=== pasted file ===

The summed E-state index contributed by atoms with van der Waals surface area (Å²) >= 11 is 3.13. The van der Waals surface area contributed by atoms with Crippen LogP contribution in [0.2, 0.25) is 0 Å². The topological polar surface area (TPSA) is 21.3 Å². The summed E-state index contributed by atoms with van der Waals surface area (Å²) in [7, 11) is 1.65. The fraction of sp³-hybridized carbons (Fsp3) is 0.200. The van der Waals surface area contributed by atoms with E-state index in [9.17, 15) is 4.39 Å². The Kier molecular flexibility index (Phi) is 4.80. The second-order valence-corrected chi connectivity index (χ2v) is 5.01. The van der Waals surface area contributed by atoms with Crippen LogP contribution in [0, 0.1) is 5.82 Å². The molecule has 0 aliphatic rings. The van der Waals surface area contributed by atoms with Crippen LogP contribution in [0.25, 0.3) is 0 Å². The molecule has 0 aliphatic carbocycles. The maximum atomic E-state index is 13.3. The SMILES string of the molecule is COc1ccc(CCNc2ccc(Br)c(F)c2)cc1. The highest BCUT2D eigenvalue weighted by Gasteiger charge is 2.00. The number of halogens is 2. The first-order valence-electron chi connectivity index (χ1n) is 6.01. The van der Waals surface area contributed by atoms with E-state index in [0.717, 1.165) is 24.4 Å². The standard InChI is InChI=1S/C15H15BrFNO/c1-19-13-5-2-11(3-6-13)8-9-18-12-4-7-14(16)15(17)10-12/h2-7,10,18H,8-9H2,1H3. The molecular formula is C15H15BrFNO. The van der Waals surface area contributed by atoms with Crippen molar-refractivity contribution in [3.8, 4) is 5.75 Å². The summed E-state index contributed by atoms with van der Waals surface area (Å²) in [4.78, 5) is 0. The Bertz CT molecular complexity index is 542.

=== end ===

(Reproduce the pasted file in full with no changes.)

The summed E-state index contributed by atoms with van der Waals surface area (Å²) >= 11 is 3.13. The van der Waals surface area contributed by atoms with Crippen LogP contribution in [0.2, 0.25) is 0 Å². The topological polar surface area (TPSA) is 21.3 Å². The summed E-state index contributed by atoms with van der Waals surface area (Å²) in [7, 11) is 1.65. The fraction of sp³-hybridized carbons (Fsp3) is 0.200. The van der Waals surface area contributed by atoms with E-state index in [9.17, 15) is 4.39 Å². The Kier molecular flexibility index (Phi) is 4.80. The second-order valence-corrected chi connectivity index (χ2v) is 5.01. The van der Waals surface area contributed by atoms with Crippen LogP contribution in [0, 0.1) is 5.82 Å². The molecule has 0 aliphatic rings. The van der Waals surface area contributed by atoms with Crippen LogP contribution in [0.25, 0.3) is 0 Å². The molecule has 0 aliphatic carbocycles. The maximum atomic E-state index is 13.3. The SMILES string of the molecule is COc1ccc(CCNc2ccc(Br)c(F)c2)cc1. The highest BCUT2D eigenvalue weighted by Gasteiger charge is 2.00. The number of halogens is 2. The first-order valence-electron chi connectivity index (χ1n) is 6.01. The van der Waals surface area contributed by atoms with E-state index in [0.717, 1.165) is 24.4 Å². The standard InChI is InChI=1S/C15H15BrFNO/c1-19-13-5-2-11(3-6-13)8-9-18-12-4-7-14(16)15(17)10-12/h2-7,10,18H,8-9H2,1H3. The molecular formula is C15H15BrFNO. The van der Waals surface area contributed by atoms with Crippen molar-refractivity contribution in [3.8, 4) is 5.75 Å². The summed E-state index contributed by atoms with van der Waals surface area (Å²) in [4.78, 5) is 0. The Bertz CT molecular complexity index is 542.